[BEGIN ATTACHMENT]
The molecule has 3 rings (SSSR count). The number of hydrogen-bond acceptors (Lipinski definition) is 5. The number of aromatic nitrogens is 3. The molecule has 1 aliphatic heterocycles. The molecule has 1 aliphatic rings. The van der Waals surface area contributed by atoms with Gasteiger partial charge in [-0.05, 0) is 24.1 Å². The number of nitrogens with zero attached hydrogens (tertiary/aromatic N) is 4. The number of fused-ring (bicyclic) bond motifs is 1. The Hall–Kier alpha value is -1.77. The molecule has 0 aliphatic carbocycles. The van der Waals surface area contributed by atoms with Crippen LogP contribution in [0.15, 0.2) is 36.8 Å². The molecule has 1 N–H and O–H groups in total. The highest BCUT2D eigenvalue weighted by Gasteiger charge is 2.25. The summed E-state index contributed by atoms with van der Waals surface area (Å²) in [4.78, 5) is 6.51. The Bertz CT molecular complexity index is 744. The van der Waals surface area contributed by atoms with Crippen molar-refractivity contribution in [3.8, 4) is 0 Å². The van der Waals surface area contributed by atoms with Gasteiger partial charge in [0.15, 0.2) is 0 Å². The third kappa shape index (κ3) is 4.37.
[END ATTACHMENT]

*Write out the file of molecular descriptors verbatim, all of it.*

The molecule has 3 rings (SSSR count). The number of hydrogen-bond acceptors (Lipinski definition) is 5. The number of aromatic nitrogens is 3. The molecule has 1 aliphatic heterocycles. The molecule has 1 aliphatic rings. The van der Waals surface area contributed by atoms with Gasteiger partial charge in [-0.05, 0) is 24.1 Å². The number of nitrogens with zero attached hydrogens (tertiary/aromatic N) is 4. The number of fused-ring (bicyclic) bond motifs is 1. The Hall–Kier alpha value is -1.77. The molecule has 0 aliphatic carbocycles. The van der Waals surface area contributed by atoms with Crippen LogP contribution in [0.15, 0.2) is 36.8 Å². The molecule has 1 N–H and O–H groups in total. The highest BCUT2D eigenvalue weighted by Gasteiger charge is 2.25. The summed E-state index contributed by atoms with van der Waals surface area (Å²) in [4.78, 5) is 6.51. The Bertz CT molecular complexity index is 744. The van der Waals surface area contributed by atoms with Crippen molar-refractivity contribution in [3.8, 4) is 0 Å². The van der Waals surface area contributed by atoms with Gasteiger partial charge in [0.15, 0.2) is 0 Å². The third kappa shape index (κ3) is 4.37.